Cindy hopes to host parents and grandparents in the lunchroom to celebrate the local beef that their school enjoys and hopes to find a way to thank all the people that have made this possible. “I really want to do an appreciation type thing to the ranchers and Crazy Peak Cattle Women,” she said. Knowing that the school uses about 3 tons of beef in a year, she was not sure that donations would be able to fill their needs. But at this point, they have more than enough ranchers willing to contribute, and the future looks great! “If people in the community are willing to work with you, I think you should open the doors and say OK let’s work this out.”
All photos courtesy of Crazy Peak Cattle Women
The Beef to School Project in Montana has had another productive year, with continued success in cultivating enthusiasm and developing strategies for getting Montana beef to Montana kids. In late April, members of the Beef to School Coalition (the stakeholder arm of the Beef to School Project) met at Bozeman High School to discuss the past progress and steps for the future of beef to school. At the Beef to School Coalition In-Person meeting on April 28th, the team generated bold ideas and goals for mooooooving forward based upon the previous years’ work. This day also happened to be National Poetry Day; coalition members created and shared haikus in honor of beef to school and poetry. One of the favorites is quoted below:
Stainless Steel Machines
Take Us To The Tacos Please
Time For Local Beef
Read on to see what we have learned in the past year, what’s coming up in the realm of beef to school, and find the place where you want to plug in!
WHAT WE HAVE LEARNED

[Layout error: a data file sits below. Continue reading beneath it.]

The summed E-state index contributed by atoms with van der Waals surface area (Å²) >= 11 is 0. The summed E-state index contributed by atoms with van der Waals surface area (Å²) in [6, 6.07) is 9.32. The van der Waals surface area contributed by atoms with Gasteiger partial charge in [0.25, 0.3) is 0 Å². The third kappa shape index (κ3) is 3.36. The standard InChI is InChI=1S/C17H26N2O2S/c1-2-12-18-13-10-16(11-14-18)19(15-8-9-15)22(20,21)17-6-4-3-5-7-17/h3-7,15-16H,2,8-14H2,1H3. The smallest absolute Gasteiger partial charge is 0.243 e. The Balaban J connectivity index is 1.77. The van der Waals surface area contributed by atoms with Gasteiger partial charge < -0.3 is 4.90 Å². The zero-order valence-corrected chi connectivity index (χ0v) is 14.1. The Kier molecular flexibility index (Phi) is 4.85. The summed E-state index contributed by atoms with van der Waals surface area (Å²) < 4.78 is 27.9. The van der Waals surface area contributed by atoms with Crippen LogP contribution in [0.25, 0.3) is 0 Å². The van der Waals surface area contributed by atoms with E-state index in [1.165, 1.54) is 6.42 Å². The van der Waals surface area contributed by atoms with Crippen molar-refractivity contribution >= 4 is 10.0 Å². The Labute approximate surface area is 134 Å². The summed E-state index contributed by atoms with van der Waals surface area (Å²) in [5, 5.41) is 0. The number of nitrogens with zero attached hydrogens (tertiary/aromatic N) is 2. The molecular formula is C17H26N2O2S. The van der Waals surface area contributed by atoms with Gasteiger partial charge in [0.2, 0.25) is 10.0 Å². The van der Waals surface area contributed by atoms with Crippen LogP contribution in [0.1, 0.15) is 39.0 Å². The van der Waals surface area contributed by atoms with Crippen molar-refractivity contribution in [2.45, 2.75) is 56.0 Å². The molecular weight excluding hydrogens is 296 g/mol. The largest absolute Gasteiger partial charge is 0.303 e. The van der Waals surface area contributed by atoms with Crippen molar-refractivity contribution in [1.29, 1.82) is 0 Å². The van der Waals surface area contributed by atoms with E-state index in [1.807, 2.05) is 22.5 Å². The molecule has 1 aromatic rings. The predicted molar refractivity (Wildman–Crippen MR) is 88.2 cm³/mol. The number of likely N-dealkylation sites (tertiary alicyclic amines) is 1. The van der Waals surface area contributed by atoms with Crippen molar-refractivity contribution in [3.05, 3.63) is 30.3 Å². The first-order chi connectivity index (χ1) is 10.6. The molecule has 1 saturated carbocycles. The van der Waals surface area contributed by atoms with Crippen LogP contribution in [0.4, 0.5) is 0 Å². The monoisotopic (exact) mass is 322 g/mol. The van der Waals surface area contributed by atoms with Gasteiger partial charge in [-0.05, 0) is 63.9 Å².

The Beef to School (B2S) Equation
Beef to school = beef producer + processor + foodservice. Each of these stakeholders is involved in some aspect of local beef production, procurement, and service. In 2017, The Beef to School Project developed a case study report to explore different models for how producers, processors, and foodservice work together to make a beef to school program successful.
Many strategies were generated from the case study research about making the beef to school equation successful. For example, many schools mentioned the importance of parents and the broader school community in generating support for serving local beef. Each case study site also encouraged new beef to school programs to START SMALL with one local beef meal per week, month, or semester. Ensuring that producers and processors are meeting food safety and agricultural standards is key to success. Schools, producers, and processors need to negotiate so that budget needs are met for all operations.
Some of the primary motivating factors for beef to school programs are quality, locality, nutrition, and food literacy. Many stakeholders that engage in local beef procurement mention that local beef is of a higher quality than conventional or USDA Foods beef products. In addition to quality, stakeholders are excited about building community through their purchasing strategies. Many stakeholders perceived local beef to be nutritionally superior and as an avenue to increase “food literacy” by teaching about the beef supply chain.
It is estimated that 1,000 animals would supply all the Montana schools at the current beef protein rate consumed. Already 200 to 250 animals are being consumed in the state, and there doesn’t seem to be any issue with finding 1,000 animals to supply the state’s school systems.
Economics of B2S
Through our research it has become evident that, in most situations, local beef will be more expensive than non-local beef. Many schools value the benefits of local beef despite cost and have strategized ways to afford the product for the school lunch program.
We have found many strategies to overcome cost differences. The first is selecting cull animals to be proceseds for beef to school programs. Montana producers typically raise calves and send them out of state to be finished and processed. Cull animals are animals that are removed from the breeding herds, and can be purchased at lower prices than prime finished steers to be turned into hamburger. These culled animals can end up at weekly auction yards, of which there are about a dozen across the state. Schools are welcome to attend the auction to buy culled cows and pay for processing.
Many other cost reducing strategies exist. In smaller communities, one rancher donating a cow can supply a school. Then, the school only has to pay the fee for processing. In communities with high end restaurants, producers or processors can market their steaks at a premium, and may be able to sell hamburger to the school at a lower price in order to market the entire cow that has been processed.